I like to crunch numbers. I don’t enjoy math, but I like to see how things work out in real life. Yeah, I don’t understand either.
I am looking for a cheap, economical car to buy. Right now it seems like these are few and far between, so I have been looking at a Buick that is pretty cheap, that gets mileage of 19/27 (city/hwy). This got me thinking….how much more am I actually paying for gas each month for a change in MPG?
Break out the spreadsheet. I made a spreadsheet that shows how much I will pay per month for a car that gets an avg MPG of 20, all the way up to 35MPG, at different gasoline prices. For instance, if I use the current price of $4 a gallon, I will pay $114.40 per month in gas (since I drive about 1000 miles a month) in a car that gets 35MPG. If I drive the same amount in a car that only gets 20MPG, I will spend $200 in gas (an extra $85.60 for you math challenged).
As gas prices go up (and they are sure to do so with our current Genius in Chief), I will pay an extra $28.6 per month for every dollar it goes up (at 35 mpg). At 20mpg, that is an extra $50 per month.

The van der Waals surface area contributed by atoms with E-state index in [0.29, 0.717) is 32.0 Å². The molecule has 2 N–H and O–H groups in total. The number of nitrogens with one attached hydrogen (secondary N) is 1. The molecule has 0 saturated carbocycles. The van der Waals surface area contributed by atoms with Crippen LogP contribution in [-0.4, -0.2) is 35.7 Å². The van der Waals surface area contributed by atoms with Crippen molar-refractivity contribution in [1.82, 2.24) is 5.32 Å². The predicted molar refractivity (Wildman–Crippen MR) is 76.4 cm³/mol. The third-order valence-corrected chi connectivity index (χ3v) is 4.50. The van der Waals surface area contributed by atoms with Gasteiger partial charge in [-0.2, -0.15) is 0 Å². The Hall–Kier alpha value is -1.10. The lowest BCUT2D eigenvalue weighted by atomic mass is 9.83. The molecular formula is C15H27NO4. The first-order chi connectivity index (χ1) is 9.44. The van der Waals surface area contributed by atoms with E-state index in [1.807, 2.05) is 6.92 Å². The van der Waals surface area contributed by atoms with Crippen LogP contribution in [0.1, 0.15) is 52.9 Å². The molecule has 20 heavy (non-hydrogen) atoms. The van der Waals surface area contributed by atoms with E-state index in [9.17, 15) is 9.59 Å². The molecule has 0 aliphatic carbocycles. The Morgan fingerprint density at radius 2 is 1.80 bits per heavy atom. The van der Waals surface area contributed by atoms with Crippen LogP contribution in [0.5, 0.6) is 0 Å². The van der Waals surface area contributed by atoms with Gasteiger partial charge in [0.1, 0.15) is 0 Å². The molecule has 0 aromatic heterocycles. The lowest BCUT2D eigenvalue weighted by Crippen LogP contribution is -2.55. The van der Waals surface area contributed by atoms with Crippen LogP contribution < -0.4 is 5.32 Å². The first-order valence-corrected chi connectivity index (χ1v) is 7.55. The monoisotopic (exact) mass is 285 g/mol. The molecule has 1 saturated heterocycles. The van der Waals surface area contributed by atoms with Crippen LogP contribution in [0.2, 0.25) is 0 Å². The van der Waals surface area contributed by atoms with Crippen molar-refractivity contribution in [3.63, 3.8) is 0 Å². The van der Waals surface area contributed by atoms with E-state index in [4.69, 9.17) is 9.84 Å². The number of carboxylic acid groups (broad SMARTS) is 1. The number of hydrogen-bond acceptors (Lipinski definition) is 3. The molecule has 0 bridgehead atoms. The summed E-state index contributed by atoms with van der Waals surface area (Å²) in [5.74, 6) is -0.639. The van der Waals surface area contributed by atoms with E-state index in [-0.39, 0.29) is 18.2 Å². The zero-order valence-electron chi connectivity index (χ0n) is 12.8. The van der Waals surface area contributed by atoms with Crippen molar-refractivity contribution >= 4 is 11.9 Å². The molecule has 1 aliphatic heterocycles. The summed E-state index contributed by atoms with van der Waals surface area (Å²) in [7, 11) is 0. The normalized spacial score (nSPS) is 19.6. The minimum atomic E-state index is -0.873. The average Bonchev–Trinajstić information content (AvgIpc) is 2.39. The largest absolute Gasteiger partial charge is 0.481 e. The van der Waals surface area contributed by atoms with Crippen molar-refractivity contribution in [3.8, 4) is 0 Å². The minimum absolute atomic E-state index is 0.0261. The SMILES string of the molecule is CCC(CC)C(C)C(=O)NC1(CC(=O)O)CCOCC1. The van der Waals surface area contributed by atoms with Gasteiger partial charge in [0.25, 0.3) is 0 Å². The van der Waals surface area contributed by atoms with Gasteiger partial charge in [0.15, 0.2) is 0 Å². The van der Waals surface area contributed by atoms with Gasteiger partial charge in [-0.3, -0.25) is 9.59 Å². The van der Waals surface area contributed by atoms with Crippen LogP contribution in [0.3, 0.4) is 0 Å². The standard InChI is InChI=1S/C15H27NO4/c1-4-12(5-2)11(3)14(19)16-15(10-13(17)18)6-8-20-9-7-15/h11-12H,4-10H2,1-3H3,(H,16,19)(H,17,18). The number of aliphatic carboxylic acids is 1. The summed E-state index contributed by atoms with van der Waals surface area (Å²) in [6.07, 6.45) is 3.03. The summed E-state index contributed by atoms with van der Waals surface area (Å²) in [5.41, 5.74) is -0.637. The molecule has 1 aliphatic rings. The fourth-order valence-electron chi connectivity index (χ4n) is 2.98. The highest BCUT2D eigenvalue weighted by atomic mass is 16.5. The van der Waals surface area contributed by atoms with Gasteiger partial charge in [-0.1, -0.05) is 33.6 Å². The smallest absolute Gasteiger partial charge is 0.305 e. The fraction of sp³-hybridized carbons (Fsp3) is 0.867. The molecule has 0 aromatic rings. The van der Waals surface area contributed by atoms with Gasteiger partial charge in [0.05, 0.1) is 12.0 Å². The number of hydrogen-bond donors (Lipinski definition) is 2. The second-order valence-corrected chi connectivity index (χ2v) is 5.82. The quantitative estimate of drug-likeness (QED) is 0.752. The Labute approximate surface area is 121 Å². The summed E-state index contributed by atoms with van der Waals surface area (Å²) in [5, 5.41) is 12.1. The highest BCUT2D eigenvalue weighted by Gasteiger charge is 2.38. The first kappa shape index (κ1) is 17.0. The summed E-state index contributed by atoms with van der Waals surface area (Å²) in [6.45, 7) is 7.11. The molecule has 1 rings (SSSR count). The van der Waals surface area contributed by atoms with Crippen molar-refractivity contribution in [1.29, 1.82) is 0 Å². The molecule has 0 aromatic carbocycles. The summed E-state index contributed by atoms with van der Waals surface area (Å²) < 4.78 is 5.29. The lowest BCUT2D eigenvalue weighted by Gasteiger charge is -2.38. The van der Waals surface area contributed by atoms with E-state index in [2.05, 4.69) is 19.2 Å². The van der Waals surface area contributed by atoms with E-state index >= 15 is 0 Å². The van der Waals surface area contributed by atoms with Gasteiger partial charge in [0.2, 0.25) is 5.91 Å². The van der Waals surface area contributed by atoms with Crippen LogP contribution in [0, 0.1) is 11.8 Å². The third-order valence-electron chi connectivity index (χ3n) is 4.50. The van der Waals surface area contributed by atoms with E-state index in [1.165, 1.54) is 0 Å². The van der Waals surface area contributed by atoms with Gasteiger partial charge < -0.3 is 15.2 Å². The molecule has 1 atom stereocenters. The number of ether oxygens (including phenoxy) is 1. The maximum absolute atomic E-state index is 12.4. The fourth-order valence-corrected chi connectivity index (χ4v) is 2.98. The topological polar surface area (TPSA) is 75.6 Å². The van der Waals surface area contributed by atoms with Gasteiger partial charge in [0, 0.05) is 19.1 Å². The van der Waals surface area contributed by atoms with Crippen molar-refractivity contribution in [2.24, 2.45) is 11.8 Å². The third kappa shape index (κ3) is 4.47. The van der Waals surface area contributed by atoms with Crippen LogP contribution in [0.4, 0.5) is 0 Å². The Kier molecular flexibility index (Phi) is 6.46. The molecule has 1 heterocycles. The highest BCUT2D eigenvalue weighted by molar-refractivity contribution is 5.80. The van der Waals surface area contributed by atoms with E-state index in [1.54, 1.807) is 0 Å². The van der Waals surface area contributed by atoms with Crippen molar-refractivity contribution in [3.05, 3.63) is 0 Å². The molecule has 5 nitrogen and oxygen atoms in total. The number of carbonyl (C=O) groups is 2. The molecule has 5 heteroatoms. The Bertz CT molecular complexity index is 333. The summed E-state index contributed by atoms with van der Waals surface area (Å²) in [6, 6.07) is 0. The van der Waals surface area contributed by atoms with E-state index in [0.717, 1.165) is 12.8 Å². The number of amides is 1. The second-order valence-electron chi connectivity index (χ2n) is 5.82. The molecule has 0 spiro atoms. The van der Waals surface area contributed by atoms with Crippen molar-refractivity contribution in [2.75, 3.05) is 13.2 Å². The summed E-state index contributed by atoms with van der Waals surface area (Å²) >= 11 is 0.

When Obama took office, gasoline cost about $1.87 per gallon. In our minivan (which averages 20mpg) we paid $93.50 a month to drive 1000 miles. Right now we are paying about $200 to drive the same distance.
The question I’m considering right now is this: which is better: to buy a more economical car for more money, or to buy a less economical car for less money? If I bought a 35MPG car at $5000, the gas for the three years I owned it would cost me $5148 (at an avg gas price of $5), so the total cost would be $10148 over 3 years. If I bought a 20MPG car at $3000, the gas over 3 years would cost me $9000, so my total cost would be $12000 over the same amount of time.
I’m thinking I shouldn’t buy the Buick. I need to find a car that averages over 30mpg. Anybody know where I can find one for less than $5000?